53. The Ombudsman has already dealt with the argument that giving access to the document would undermine the ability of investigators to give their opinions frankly (see paragraph 39 above). He further notes that OLAF's reliance on this argument in the present respect is based on mere assertions and not supported by any specific explanations as to why, in the present case, and having regard to the actual content of the Final Case Report in question, the latter's (full or partial) disclosure would seriously undermine OLAF's decision-making process. Is should also be recalled that, as already mentioned above, the document in question is the Final Case Report itself, not preliminary drafts through which the investigators may have exchanged ideas and developed their thinking. The Ombudsman therefore concludes that OLAF has failed to show that disclosure of the document would seriously undermine the decision-making process.
54. In view of the above, the Ombudsman arrives at the preliminary conclusion that OLAF has not provided a sufficiently convincing reasoning for refusing to grant at least partial access to the Final Case Report in question. This could be an instance of maladministration. The Ombudsman will therefore make a proposal for a friendly solution below.
B. The proposal for a friendly solution
Taking into account the Ombudsman's findings, OLAF could consider granting partial access to the document.
P. Nikiforos Diamandouros
Done in Strasbourg on 26/06/2013
 Decision of the European Parliament of 9 March 1994 on the regulations and general conditions governing the performance of the Ombudsman's duties (94/262/ECSC, EC, Euratom), OJ 1994 L 113, p. 15.
 Regulation (EC) No 1049/2001 of the European Parliament and of the Council of 30 May 2001 regarding public access to European Parliament, Council and Commission documents, OJ 2001 L 145, p. 43.
 In summary, Article 22(a) of the Staff Regulations provides that an official who becomes aware of potentially illegal activity detrimental to the EU must inform his superiors or OLAF and shall not suffer any negative consequences for having communicated the relevant information provided that that he did so in good faith. Article 22(b) deals with the further disclosure of such information to "the President of the Commission or of the Court of Auditors or of the Council or of the European Parliament, or to the European Ombudsman" in case OLAF has not taken "appropriate action" within a reasonable time.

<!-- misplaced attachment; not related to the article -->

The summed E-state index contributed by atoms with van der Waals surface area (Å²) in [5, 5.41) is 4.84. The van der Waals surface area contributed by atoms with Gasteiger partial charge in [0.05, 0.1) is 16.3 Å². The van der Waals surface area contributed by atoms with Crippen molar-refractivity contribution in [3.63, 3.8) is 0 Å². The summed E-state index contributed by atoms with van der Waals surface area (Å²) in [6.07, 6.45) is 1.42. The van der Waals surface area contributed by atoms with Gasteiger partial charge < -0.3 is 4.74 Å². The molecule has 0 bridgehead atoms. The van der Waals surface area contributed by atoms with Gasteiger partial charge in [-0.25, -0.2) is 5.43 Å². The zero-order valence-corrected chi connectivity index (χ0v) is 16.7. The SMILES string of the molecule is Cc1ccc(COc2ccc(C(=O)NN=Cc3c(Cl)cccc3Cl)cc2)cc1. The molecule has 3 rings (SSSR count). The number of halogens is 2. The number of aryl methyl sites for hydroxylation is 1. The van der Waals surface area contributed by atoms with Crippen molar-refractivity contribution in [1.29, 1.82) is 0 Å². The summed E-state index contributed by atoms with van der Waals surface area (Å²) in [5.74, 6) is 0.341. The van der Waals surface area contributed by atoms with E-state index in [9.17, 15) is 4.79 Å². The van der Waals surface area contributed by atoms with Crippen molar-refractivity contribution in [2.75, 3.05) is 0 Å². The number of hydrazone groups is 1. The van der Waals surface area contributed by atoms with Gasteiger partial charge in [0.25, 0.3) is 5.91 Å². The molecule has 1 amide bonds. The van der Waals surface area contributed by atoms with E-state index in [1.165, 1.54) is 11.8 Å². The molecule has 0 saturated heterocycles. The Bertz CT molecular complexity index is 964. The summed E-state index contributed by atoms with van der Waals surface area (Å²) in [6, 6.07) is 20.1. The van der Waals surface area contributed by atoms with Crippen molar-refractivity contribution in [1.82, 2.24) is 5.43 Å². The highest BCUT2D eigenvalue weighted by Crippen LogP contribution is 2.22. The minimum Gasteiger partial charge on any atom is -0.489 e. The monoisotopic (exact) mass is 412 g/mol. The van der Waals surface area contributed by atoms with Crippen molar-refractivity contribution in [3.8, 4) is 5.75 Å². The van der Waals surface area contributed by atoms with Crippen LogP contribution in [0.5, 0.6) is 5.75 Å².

Regulation (EC) No 1073/1999 of the European Parliament and of the Council of 25 May 1999 concerning investigations conducted by the European Anti-Fraud Office (OLAF), OJ 1999 L 136, p. 1.
 In that regard , OLAF referred to paragraph 98 of the judgment of the then Court of First Instance in Case T-403/05 MyTravelGroup plc v Commission. This judgment has since been reversed by the Court of Justice in Case C-506/08 P Sweden v MyTravel and Commission, not yet reported.
 Regulation (EC) No 45/2001 of the European Parliament and of the Council of 18 December 2000 on the protection of individuals with regard to the processing of personal data by the Community institutions and bodies and on the free movement of such data, OJ 2001 L 8, p. 1.
 Article 12.3 of Regulation (EC) No 1073/1999 of the European Parliament and of the Council of 25 May 1999 concerning investigations conducted by the European Anti-Fraud Office (OLAF), OJ L 136 p.1, 31.5.1999.
 The Ombudsman's decisions on complaints 876/2012/RT, available on the Ombudsman's website, paragraphs 54 et seq. Following the same logic, albeit in relation to Commission officials in state aid/competition proceedings, see also 2073/2010/AN paragraphs 76 to 80 and 1735/2010/MHZ paragraph 32.
 Joined cases C-39/05 P and C-52/05 P Kingdom of Sweden and Maurizio Turco v Council of the European Union,  ECR I-4723, paragraph 64.
 Case 28/08 P Commission v Bavarian Lager  ECR I-6055.
 See footnote 6.
 Case C-28/08 P Commission v The Bavarian Lager Co. Ltd.  ECR I-6055.
 Case T‑392/07 Strack v Commission not yet reported, paragraph 205.
 Case T-198/03 Bank Austria  ECR II-1429, paragraph 71.
 Case 540/08 P Sweden v MyTravel and Commission, not yet reported, paragraph 79.
 ibid., paragaph 82.
 Decision of the European Ombudsman closing his inquiry into complaint 2781/2008/(TS)FOR against the European Commission, paragraph 31.